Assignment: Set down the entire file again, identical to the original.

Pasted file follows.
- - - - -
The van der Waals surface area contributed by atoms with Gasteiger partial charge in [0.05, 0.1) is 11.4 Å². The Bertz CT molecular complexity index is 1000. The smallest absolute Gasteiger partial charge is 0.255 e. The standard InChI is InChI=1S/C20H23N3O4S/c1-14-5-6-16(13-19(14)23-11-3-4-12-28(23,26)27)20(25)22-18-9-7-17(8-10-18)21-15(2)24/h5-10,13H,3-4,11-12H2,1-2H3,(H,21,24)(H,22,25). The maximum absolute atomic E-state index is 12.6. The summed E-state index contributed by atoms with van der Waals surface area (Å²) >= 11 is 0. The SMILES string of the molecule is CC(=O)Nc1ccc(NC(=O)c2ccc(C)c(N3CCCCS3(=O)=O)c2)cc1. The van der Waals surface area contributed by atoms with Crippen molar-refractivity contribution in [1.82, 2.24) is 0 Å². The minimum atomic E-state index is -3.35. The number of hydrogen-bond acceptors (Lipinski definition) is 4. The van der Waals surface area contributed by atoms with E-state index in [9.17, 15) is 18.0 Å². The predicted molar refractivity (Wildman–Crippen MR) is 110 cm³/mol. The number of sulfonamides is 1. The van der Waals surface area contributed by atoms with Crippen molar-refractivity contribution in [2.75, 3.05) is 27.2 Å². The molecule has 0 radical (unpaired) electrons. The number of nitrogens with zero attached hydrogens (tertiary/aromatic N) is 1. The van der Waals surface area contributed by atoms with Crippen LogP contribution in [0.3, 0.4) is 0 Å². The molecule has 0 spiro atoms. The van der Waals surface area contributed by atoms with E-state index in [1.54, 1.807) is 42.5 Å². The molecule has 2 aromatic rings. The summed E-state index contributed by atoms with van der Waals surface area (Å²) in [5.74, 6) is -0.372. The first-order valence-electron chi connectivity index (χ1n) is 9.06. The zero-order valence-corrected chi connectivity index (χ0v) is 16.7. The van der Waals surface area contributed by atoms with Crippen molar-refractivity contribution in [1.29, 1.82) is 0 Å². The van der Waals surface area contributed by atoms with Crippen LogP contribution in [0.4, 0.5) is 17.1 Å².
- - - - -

The van der Waals surface area contributed by atoms with Gasteiger partial charge in [0.05, 0.1) is 11.4 Å². The Bertz CT molecular complexity index is 1000. The smallest absolute Gasteiger partial charge is 0.255 e. The standard InChI is InChI=1S/C20H23N3O4S/c1-14-5-6-16(13-19(14)23-11-3-4-12-28(23,26)27)20(25)22-18-9-7-17(8-10-18)21-15(2)24/h5-10,13H,3-4,11-12H2,1-2H3,(H,21,24)(H,22,25). The maximum absolute atomic E-state index is 12.6. The summed E-state index contributed by atoms with van der Waals surface area (Å²) >= 11 is 0. The SMILES string of the molecule is CC(=O)Nc1ccc(NC(=O)c2ccc(C)c(N3CCCCS3(=O)=O)c2)cc1. The van der Waals surface area contributed by atoms with Crippen molar-refractivity contribution in [1.82, 2.24) is 0 Å². The minimum atomic E-state index is -3.35. The number of hydrogen-bond acceptors (Lipinski definition) is 4. The van der Waals surface area contributed by atoms with E-state index in [9.17, 15) is 18.0 Å². The predicted molar refractivity (Wildman–Crippen MR) is 110 cm³/mol. The number of sulfonamides is 1. The van der Waals surface area contributed by atoms with Crippen molar-refractivity contribution in [2.75, 3.05) is 27.2 Å². The molecule has 0 radical (unpaired) electrons. The number of nitrogens with zero attached hydrogens (tertiary/aromatic N) is 1. The van der Waals surface area contributed by atoms with Crippen LogP contribution in [0.3, 0.4) is 0 Å². The molecule has 0 spiro atoms. The van der Waals surface area contributed by atoms with E-state index in [1.54, 1.807) is 42.5 Å². The molecule has 2 aromatic rings. The summed E-state index contributed by atoms with van der Waals surface area (Å²) in [5.74, 6) is -0.372. The first-order valence-electron chi connectivity index (χ1n) is 9.06. The zero-order valence-corrected chi connectivity index (χ0v) is 16.7. The van der Waals surface area contributed by atoms with Crippen molar-refractivity contribution in [1.29, 1.82) is 0 Å². The van der Waals surface area contributed by atoms with Crippen LogP contribution in [0.4, 0.5) is 17.1 Å².